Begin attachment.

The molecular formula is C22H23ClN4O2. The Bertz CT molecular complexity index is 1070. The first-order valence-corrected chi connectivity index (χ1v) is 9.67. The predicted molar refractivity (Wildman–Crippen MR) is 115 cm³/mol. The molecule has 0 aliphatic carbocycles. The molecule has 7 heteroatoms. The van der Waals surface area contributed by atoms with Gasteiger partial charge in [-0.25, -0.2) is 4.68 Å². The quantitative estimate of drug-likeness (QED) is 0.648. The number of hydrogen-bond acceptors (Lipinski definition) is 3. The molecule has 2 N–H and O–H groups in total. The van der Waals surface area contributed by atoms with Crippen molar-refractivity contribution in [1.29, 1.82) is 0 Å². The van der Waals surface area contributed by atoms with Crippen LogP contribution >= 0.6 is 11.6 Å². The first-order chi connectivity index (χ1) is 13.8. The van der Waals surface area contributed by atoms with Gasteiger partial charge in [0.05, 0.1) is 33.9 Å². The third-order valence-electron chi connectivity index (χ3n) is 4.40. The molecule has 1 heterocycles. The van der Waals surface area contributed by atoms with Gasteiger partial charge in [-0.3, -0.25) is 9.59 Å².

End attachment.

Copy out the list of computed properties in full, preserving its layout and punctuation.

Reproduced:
The molecular formula is C22H23ClN4O2. The Bertz CT molecular complexity index is 1070. The first-order valence-corrected chi connectivity index (χ1v) is 9.67. The predicted molar refractivity (Wildman–Crippen MR) is 115 cm³/mol. The molecule has 0 aliphatic carbocycles. The molecule has 7 heteroatoms. The van der Waals surface area contributed by atoms with Gasteiger partial charge in [-0.25, -0.2) is 4.68 Å². The quantitative estimate of drug-likeness (QED) is 0.648. The number of hydrogen-bond acceptors (Lipinski definition) is 3. The molecule has 2 N–H and O–H groups in total. The van der Waals surface area contributed by atoms with Crippen molar-refractivity contribution in [1.29, 1.82) is 0 Å². The van der Waals surface area contributed by atoms with Crippen LogP contribution >= 0.6 is 11.6 Å². The first-order chi connectivity index (χ1) is 13.8. The van der Waals surface area contributed by atoms with Gasteiger partial charge in [0.05, 0.1) is 33.9 Å². The third-order valence-electron chi connectivity index (χ3n) is 4.40. The molecule has 1 heterocycles. The van der Waals surface area contributed by atoms with Gasteiger partial charge in [-0.3, -0.25) is 9.59 Å².